How To Understand Contemporary Art
Illustration by Mr Giordano Poloni
Baffled by the Turner Prize? Puzzled by the pieces on display in your local gallery? This new book is trying to make contemporary art accessible for everyone .
It’s easy to make fun of contemporary art. So easy, in fact, that it’s almost difficult to know where to start. Should we be groaning about the fact that the latest nominee for the Turner Prize seems to have cobbled together their entry in five minutes flat? Or should we dwell on the inscrutable gibberish that accompanies it in the exhibition notes? Maybe there’s more to be said about the prices, which seem to spiral ever closer to infinity as the years drag on. Or perhaps we can have a hoot at the collectors, or advisors, or curators; aside from stalking around empty rooms wearing lots of Jil Sander and Issey Miyake, what do they all do, anyway?
Of course, the riposte to all the above is that making fun of something is always easy. Understanding it is much more difficult. And this is especially true of the art world, given that many of its conventions, practices, conceits and historical precedents are only really common knowledge to those firmly in the know. Seeking to redress this situation is new book Who’s Afraid Of Contemporary Art?, a comprehensive (but thoroughly readable) A-Z guide to the contemporary art world by experts Mses Kyung An (assistant curator at The Guggenheim, New York) and Jessica Cerasi (exhibitions manager at Carroll / Fletcher, London). “We’ve been looking for a book like this for years,” says Ms Cerasi. “Something light-hearted and punchy that we could buy our families, that was informative about the kinds of art we were working with and what our jobs actually involved. In the end, we just decided to go ahead and write it ourselves.”
In the course of the book, Mses An and Cerasi delve into a wide range of particularly thorny art issues, explaining much-bandied-about but little-understood concepts such as “conceptual art”, “new media art”, “business artists” and more, as well as answering a series of common-sense questions such as “What makes it art?” and – crucially – “Why is it so expensive?”. Throughout, the authors’ points are illustrated through wide-ranging references to everything from renaissance genius Mr Leonardo da Vinci to self-proclaimed “minimalist in a rapper’s body” Mr Kanye West, alongside explanations of some of the inner-workings of the art world, such as how curators put together the show, and just what exactly is so important about Art Basel. All of this is achieved – thank goodness – with a minimum of “art-speak”, or “International Art English” as it’s come to be known in the art world. “We tried to be really careful of that,” says Ms Cerasi, “as we always thought of talking about art in plain language as a central feature of what we were trying to do.”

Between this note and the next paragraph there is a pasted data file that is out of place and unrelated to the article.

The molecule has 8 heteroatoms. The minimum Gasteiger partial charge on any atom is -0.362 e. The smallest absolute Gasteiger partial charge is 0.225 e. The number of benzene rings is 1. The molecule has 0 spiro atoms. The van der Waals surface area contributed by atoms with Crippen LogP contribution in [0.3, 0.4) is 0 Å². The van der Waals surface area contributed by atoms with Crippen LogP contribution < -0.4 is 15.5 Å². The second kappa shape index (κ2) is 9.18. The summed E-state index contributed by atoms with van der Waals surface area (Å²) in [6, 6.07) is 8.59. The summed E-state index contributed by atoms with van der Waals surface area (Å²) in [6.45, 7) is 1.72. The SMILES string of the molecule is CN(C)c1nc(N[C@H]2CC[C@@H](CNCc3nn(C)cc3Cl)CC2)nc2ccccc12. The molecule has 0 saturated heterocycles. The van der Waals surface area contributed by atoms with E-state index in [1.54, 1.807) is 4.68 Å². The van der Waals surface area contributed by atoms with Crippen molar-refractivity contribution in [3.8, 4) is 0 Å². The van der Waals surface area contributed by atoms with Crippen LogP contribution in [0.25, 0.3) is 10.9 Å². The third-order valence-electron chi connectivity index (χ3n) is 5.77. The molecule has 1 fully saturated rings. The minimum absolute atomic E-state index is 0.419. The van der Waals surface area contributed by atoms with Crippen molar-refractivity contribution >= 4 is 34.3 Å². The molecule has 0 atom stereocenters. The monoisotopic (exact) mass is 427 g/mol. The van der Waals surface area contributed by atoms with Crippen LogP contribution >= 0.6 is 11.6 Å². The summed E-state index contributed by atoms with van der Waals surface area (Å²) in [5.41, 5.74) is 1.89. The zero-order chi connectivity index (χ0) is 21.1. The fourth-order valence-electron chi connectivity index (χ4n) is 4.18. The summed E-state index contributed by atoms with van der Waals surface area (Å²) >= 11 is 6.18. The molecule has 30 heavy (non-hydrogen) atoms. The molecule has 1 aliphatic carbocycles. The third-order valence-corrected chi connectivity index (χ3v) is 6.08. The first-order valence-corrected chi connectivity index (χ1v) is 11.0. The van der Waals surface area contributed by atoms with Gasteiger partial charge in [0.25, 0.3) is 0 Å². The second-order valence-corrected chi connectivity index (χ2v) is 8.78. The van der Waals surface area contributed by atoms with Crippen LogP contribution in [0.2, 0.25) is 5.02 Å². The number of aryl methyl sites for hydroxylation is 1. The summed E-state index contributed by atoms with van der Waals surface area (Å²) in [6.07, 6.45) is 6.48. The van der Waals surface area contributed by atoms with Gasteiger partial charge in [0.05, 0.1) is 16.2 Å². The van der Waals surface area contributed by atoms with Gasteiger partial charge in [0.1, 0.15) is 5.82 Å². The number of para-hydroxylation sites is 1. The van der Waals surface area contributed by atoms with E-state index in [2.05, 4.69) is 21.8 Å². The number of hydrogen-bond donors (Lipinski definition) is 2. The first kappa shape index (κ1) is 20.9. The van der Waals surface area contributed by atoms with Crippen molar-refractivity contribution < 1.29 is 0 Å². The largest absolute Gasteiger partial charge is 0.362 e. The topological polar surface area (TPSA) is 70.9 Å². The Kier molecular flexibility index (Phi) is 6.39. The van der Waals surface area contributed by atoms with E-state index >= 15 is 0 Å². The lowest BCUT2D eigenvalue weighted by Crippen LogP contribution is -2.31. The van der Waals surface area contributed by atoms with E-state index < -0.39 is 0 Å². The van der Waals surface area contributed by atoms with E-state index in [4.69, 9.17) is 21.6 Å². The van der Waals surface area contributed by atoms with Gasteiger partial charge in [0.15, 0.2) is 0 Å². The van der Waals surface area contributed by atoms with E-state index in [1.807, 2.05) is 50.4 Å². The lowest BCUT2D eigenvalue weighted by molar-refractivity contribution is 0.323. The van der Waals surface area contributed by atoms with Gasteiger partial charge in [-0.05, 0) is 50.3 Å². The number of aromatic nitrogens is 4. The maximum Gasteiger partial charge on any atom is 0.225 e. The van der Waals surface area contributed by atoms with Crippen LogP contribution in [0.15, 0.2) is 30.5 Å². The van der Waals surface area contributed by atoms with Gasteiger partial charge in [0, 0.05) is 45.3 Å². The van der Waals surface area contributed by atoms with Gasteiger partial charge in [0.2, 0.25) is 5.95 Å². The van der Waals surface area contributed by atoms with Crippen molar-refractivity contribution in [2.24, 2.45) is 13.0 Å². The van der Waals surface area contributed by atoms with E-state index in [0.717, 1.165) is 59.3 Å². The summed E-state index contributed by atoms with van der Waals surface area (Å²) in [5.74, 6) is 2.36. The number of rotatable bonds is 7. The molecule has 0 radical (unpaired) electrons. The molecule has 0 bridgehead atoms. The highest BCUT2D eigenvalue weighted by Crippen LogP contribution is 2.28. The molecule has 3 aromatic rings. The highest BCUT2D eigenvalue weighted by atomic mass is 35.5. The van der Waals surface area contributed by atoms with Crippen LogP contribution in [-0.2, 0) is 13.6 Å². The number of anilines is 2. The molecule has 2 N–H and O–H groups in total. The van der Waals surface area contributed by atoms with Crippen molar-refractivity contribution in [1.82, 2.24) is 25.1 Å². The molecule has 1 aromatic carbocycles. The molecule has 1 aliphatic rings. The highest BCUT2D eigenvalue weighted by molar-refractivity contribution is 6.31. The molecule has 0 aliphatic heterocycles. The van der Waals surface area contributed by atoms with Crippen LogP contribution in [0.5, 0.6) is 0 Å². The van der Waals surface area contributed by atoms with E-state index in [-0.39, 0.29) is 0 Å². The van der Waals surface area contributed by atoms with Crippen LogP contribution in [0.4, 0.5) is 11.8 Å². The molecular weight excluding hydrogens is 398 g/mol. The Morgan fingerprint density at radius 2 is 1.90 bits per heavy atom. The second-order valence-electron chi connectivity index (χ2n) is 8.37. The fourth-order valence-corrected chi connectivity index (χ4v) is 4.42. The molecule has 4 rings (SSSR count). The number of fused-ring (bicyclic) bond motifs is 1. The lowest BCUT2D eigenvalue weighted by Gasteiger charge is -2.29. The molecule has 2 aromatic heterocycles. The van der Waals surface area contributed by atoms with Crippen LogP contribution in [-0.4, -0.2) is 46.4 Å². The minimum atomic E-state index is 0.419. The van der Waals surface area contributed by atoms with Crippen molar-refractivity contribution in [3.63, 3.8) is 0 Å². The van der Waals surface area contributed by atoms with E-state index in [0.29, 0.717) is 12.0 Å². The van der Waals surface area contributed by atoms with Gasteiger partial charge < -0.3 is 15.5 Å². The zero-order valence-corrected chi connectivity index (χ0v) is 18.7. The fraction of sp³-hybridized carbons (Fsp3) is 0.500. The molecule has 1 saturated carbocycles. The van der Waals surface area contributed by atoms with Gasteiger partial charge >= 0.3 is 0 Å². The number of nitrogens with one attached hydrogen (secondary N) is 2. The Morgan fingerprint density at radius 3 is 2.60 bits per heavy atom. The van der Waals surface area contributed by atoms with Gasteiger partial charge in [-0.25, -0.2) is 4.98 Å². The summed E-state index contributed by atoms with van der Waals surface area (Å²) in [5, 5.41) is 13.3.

Naturally, the authors’ experiences working with the public, in galleries and museums, have deeply influenced their approach to the topic. Because, they say, there’s still a lot of misunderstanding about contemporary art. “I think it has a lot to do with the fact that there is a disconnect between what the art world says contemporary art is and people’s actual experiences of it,” says Ms An.
THE CURATORS’ TIPS
Questions are welcome
As Mses An and Cerasi write in their aptly headed chapter “WTF”, it’s perfectly fine to admit you don’t understand a piece of art. A lack of understanding can make you ask questions, and the questions are part of the process. “I think people feel nervous about asking questions and seeming stupid, when actually for virtually any artist working today, provoking questions is exactly what they’re aiming for,” says Ms Cerasi
A little artspeak goes a long way
The art world is well known for its particular linguistic idiom, which often seems overcomplicated and esoteric. As one example of its quirks, Mses An and Cerasi note how art-speak creates new nouns. “‘Potential becomes ‘Potentiality’,” they write. “‘Experience’ becomes ‘Experienceability’.” It’s tempting to dismiss all this kind of thing completely, but, says Ms An, it all seems much less ridiculous when you understand that this is professional, technical language. “At work, I often end up adopting an ‘art’ voice,” she says. “To be able to speak and understand that language is important, just as you need to know the right terminologies if you practise medicine or law.”
You don’t need to be an expert
One of Mses An and Cerasi’s driving beliefs is that anyone can enjoy art, with or without academic knowledge. In fact, both types of understanding can exist simultaneously – it’s really up to the individual as to how they engage with a certain work or exhibition. There’s no wrong way to do it, says Ms Cerasi. “It seems to me there is a bit of an identity crisis within the art world about whether contemporary art should be accessible or not. There is this concern that it should be understood as a field of expertise that takes time to hone, and to open it up would undermine that. But I don’t think that’s true. It is a specialist field like any other and can lend itself to casual understanding in much the same way.”